I stood at the top of a mountain reserve, the stars and moon shining down on me, the city lights glistening around me, the looming architecture of the Afrikaans language monument behind me and in front of me a group of professional fire dancers. It was the last Saturday of March and time for the fifth annual event of Earth Hour.
Hundreds of millions of people, businesses and governments around the world unite each year to support the largest environmental event in history. One hour, no lights. For some it would be a conscious hardship, but for us on the mountain it had a real sense of celebration behind it: we had the Psychedelic Theatre providing entertainment for that whole hour.
Due to the growing demand for psychotropic entertainment at trance festivals in particular, the Psychedelic Theatre was formed in 2010 by actors, dancers and fire entertainers Lanél Van Der Kolff and Marvin-Lee Beukes. Through mixing puppet and magic shows, juggling, physical theatre and fire dancing, they present shows that are a thrilling deviation from traditional performance art. They set alight and play with poi, hula-hoops, rhythm sticks, swords, ropes and staffs, and breathe fire comfortably too. And when their pyromania needs to be kept under control they use LED and UV lights instead.
Not only was this my first time seeing them but my first time at the Taalmonument as well. Erected in 1975 the monument celebrates the development of the Afrikaans language, as was explained during the pre-show tour. It has since become a popular picnic spot and hosts frequent star gazing events as well as occasional live music performances. Apart from the jungle gym and kids area, more entertainment was provided by the Psychedelic Theatre as they demonstrated the basics of poi and hula-hooping to the kids before the picnic. For the rest of the early evening excited kids were running around with glowing merchandise, and practicing their hula-hooping skills.
In the build up to the main fire performance, the sun had set, the air was distinctly chilly, and the minimally dressed performers could be seen warming up (in more ways than one). For the first half hour of the show, poi dancing, hula hooping, fire breathing and devil sticking took place to various styles of easy-to-dance-to music.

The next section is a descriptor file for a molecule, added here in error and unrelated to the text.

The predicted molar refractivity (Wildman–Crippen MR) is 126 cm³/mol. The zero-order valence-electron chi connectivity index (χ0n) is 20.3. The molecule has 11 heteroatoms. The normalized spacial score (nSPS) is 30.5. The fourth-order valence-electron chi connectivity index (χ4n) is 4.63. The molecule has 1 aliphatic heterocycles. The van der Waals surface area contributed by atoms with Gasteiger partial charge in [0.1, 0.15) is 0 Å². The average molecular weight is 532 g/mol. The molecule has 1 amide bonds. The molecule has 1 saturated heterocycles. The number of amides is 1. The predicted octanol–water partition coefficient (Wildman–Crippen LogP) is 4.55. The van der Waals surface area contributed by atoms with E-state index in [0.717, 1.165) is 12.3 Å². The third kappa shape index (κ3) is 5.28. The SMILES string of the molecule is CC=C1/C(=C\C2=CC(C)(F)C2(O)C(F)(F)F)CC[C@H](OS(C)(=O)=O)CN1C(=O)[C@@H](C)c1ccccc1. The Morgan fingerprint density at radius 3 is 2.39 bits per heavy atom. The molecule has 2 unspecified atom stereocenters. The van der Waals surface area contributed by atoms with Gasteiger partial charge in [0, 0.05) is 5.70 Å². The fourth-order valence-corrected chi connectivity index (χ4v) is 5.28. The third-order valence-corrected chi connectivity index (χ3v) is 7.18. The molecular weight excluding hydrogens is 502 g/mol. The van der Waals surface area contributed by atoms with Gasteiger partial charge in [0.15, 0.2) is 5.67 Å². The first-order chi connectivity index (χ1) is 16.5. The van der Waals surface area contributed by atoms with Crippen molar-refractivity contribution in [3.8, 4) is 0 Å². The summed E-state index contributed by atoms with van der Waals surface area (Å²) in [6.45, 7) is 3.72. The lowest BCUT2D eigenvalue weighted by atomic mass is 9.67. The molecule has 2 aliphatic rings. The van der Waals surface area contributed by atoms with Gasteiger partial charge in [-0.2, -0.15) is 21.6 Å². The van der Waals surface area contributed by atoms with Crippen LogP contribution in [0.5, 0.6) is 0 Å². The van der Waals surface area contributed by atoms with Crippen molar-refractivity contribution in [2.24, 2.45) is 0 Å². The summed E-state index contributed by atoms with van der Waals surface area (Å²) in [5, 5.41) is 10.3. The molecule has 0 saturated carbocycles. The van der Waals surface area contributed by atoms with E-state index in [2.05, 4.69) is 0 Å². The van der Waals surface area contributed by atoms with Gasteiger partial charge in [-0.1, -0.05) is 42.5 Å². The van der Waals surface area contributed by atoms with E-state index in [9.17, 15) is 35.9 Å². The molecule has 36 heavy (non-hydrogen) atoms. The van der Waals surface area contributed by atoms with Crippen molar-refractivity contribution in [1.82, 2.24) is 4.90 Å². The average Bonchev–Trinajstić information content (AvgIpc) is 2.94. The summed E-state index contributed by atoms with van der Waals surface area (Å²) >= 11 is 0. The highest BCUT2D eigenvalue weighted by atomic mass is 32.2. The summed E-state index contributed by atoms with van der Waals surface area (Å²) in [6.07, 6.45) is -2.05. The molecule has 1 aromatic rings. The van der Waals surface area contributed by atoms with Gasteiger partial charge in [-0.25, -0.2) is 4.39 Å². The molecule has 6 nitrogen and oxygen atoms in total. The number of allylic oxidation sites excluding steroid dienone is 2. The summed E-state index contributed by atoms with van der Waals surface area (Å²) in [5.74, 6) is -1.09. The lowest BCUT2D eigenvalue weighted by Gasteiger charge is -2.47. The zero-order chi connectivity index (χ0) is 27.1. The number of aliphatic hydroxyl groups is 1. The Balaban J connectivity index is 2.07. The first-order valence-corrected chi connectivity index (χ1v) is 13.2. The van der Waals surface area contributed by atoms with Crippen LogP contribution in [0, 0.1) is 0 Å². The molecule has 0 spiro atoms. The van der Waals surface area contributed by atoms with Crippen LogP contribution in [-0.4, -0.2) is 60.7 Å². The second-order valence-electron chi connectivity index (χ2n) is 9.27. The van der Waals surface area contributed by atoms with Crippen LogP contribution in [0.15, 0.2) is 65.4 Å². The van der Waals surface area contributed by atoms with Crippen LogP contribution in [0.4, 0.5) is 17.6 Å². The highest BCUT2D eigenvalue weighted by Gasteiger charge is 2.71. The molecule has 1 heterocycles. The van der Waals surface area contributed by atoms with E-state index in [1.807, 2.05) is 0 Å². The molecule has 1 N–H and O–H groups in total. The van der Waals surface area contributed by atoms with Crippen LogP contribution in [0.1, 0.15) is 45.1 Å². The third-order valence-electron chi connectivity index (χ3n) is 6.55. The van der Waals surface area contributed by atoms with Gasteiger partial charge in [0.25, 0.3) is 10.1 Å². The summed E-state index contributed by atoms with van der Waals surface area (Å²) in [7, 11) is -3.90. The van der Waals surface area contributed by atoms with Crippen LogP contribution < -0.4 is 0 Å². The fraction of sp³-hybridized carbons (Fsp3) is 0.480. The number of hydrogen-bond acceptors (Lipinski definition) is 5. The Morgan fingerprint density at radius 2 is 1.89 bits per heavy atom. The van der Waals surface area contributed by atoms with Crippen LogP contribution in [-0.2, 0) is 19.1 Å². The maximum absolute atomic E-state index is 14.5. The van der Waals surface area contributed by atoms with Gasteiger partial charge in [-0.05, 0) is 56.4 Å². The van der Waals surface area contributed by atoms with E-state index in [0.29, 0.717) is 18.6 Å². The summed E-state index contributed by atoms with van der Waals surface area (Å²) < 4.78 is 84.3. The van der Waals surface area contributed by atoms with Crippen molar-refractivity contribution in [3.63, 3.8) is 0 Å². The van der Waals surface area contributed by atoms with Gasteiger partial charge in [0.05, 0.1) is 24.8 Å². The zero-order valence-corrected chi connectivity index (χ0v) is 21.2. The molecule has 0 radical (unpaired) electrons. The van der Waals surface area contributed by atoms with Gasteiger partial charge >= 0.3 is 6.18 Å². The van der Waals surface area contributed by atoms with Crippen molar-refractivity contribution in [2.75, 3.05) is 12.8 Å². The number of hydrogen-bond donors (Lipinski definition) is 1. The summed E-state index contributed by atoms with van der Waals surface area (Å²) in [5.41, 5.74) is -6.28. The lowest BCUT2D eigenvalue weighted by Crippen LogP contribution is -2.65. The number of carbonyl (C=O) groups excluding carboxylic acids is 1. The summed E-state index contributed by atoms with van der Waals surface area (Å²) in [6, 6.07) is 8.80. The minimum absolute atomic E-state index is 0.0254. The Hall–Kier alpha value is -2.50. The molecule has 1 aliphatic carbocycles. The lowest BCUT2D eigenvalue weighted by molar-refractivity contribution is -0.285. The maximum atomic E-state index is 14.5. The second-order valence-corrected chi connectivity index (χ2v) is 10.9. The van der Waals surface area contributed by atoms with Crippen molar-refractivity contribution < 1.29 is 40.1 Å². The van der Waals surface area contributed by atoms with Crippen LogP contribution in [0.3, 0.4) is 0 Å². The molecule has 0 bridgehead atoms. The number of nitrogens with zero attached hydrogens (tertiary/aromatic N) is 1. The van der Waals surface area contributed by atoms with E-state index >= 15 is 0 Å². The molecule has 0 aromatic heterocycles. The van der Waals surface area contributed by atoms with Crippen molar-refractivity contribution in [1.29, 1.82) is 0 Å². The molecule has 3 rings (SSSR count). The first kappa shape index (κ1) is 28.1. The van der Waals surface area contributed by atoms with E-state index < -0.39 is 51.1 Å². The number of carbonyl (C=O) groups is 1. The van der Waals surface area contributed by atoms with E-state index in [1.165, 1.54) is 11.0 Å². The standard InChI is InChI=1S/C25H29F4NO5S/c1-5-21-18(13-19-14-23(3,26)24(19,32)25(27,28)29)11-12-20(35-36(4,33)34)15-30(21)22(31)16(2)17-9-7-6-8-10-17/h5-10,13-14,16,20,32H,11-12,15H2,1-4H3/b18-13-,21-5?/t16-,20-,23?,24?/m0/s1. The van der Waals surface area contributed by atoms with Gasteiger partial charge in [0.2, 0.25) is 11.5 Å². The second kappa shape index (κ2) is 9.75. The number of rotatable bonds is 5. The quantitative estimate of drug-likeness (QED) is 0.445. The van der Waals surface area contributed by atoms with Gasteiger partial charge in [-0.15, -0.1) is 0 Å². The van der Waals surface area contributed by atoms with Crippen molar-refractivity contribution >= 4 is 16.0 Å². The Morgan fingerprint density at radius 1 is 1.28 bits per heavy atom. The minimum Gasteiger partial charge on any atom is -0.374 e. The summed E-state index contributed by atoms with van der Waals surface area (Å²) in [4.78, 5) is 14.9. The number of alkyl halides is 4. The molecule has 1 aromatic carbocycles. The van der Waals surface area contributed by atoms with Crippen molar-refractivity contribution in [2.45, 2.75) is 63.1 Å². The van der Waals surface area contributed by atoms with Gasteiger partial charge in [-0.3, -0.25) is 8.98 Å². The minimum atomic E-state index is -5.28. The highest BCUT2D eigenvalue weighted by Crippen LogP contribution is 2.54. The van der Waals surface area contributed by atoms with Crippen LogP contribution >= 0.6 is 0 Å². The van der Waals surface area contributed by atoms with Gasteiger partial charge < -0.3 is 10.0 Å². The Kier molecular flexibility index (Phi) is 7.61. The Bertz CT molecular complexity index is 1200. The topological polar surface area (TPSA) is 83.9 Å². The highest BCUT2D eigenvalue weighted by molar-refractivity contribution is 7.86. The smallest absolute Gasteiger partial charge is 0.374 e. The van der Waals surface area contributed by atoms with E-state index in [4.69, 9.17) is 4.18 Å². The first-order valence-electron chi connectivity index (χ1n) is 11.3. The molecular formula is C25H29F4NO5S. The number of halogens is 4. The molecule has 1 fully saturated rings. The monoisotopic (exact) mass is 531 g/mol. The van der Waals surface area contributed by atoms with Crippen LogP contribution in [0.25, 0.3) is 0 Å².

When 8.30pm struck, the power was switched off and the fun really began. It began quietly with Mike Blake walking onto stage. He began to drum on a djembe drum whilst waving a shaker and playing a pitch-adjustable didgeridoo, all at once. The range of sounds and timbres that he was able to produce whilst playing the didgeridoo, let alone play percussion at the same time with his hands, was a real delight. The crowd sat in awed contemplation as slowly the fire dancers emerged again, each taking to the stage in turn, building to a crescendo until Earth Hour was officially over.
The Hula Hoop act was the most popular, and after the show people shouted for more. With the exception of a few glitches – a devil stick falling to the ground, the hula hoop slipping off the artist’s shoulder and the fire poi hitting each other in mid air – the performance was smooth and entertaining. Nobody died, and no mountain fires were started. We were even graced with an encore, which featured five fire artists freestyling on stage. The show finished off with a choreographed line routine, which gave the impression of flowers being painted in the air with fire.
The whole evening was magnificent – well organised, a great vibe, and massively impressive performers. With lovely attention to detail, even the path back to the parking lot was lit with cocktail candles sheltered in glass jars. It was a superbly memorable evening, and I look forward to more.
by Maike Gevers
The Psychedelic Theatre performed at the Taalmonument on 31 March during Earth Hour 2012. For more info visit www.psychedelictheatre.com.